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Research Article Open Access
Developers of renewable energy installations in Southern California must monitor the impacts of operations of new facilities on fragile desert ecosystems. This study is the first to use Landsat satellite spectral data to map changes in the distribution of biological soil crusts (BSCs) across federal lands of the Lower Colorado Desert. The coverage of BSCs comprising >33% pixel area totaled 4008 Km2 in 1990, and increased to 4841 Km2 by 2014. The proximity of changing areas of BSC cover between 1990 and 2014 to known river flow channels such as the Lower McCoy Wash, Riverside County, CA) implied that flash floods associated with heavy precipitation events are important agents of change for BSC cover. These results have an immediate application for mapping the potential impacts of flash flood events around developed urban areas and utility-scale solar energy installations in the deserts of Southern California.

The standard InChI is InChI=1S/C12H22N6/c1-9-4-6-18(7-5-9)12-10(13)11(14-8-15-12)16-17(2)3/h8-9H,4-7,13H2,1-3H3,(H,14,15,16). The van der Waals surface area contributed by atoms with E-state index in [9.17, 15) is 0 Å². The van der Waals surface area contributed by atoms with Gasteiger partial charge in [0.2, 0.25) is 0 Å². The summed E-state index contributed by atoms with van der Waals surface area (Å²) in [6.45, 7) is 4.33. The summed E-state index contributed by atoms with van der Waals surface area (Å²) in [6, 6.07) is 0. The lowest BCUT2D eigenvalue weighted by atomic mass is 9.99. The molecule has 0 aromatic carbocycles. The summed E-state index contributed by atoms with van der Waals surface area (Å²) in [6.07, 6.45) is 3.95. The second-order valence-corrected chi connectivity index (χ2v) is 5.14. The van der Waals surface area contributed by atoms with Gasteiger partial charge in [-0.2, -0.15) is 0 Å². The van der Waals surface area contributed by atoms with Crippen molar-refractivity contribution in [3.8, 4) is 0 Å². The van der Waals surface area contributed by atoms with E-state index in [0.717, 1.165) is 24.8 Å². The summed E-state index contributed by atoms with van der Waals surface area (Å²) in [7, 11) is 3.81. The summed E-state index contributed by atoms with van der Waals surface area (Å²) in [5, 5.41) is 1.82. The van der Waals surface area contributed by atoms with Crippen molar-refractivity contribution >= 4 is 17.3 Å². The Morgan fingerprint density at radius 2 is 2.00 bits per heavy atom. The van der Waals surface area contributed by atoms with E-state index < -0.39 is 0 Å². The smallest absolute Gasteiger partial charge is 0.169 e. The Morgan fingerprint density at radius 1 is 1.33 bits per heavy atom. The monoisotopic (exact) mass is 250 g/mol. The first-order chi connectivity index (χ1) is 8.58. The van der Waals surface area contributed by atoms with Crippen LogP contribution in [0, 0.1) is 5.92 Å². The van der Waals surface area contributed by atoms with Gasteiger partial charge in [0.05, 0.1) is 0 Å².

Biological soil crust, Landsat, Lower Colorado desert, California, Geomatics, Geophysics, Geovisualization